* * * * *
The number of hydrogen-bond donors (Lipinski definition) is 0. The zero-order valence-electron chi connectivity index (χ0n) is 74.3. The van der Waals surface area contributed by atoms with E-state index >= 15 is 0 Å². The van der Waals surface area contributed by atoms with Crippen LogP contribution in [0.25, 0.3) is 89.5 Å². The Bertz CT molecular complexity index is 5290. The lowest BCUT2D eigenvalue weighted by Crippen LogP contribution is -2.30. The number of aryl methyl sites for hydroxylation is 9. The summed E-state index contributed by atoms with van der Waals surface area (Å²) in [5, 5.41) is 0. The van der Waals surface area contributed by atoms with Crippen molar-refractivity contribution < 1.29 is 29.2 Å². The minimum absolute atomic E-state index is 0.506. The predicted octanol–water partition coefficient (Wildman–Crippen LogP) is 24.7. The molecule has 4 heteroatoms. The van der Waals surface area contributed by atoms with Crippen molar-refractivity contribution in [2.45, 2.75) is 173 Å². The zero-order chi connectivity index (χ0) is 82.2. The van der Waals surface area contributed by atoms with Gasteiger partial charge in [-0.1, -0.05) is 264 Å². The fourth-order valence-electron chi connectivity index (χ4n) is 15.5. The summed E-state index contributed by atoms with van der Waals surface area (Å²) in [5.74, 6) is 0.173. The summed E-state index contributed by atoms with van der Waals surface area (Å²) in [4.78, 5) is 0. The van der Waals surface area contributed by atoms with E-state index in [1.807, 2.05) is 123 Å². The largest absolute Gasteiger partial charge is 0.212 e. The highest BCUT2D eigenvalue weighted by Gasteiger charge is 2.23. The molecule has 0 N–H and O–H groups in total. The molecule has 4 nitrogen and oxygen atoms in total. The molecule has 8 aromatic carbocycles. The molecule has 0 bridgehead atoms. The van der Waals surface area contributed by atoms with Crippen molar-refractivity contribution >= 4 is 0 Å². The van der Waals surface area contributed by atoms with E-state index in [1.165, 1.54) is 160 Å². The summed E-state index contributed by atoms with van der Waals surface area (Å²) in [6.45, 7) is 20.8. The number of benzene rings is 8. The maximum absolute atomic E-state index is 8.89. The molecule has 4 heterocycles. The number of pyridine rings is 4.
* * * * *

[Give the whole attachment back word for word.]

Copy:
The number of hydrogen-bond donors (Lipinski definition) is 0. The zero-order valence-electron chi connectivity index (χ0n) is 74.3. The van der Waals surface area contributed by atoms with E-state index >= 15 is 0 Å². The van der Waals surface area contributed by atoms with Crippen LogP contribution in [0.25, 0.3) is 89.5 Å². The Bertz CT molecular complexity index is 5290. The lowest BCUT2D eigenvalue weighted by Crippen LogP contribution is -2.30. The number of aryl methyl sites for hydroxylation is 9. The summed E-state index contributed by atoms with van der Waals surface area (Å²) in [5, 5.41) is 0. The van der Waals surface area contributed by atoms with Crippen molar-refractivity contribution < 1.29 is 29.2 Å². The minimum absolute atomic E-state index is 0.506. The predicted octanol–water partition coefficient (Wildman–Crippen LogP) is 24.7. The molecule has 4 heteroatoms. The van der Waals surface area contributed by atoms with Crippen molar-refractivity contribution in [2.45, 2.75) is 173 Å². The zero-order chi connectivity index (χ0) is 82.2. The van der Waals surface area contributed by atoms with Gasteiger partial charge in [-0.1, -0.05) is 264 Å². The fourth-order valence-electron chi connectivity index (χ4n) is 15.5. The summed E-state index contributed by atoms with van der Waals surface area (Å²) in [5.74, 6) is 0.173. The summed E-state index contributed by atoms with van der Waals surface area (Å²) in [4.78, 5) is 0. The van der Waals surface area contributed by atoms with E-state index in [1.807, 2.05) is 123 Å². The largest absolute Gasteiger partial charge is 0.212 e. The highest BCUT2D eigenvalue weighted by Gasteiger charge is 2.23. The molecule has 0 N–H and O–H groups in total. The molecule has 4 nitrogen and oxygen atoms in total. The molecule has 8 aromatic carbocycles. The molecule has 0 bridgehead atoms. The van der Waals surface area contributed by atoms with Crippen molar-refractivity contribution >= 4 is 0 Å². The van der Waals surface area contributed by atoms with E-state index in [1.165, 1.54) is 160 Å². The summed E-state index contributed by atoms with van der Waals surface area (Å²) in [6.45, 7) is 20.8. The number of benzene rings is 8. The maximum absolute atomic E-state index is 8.89. The molecule has 4 heterocycles. The number of pyridine rings is 4.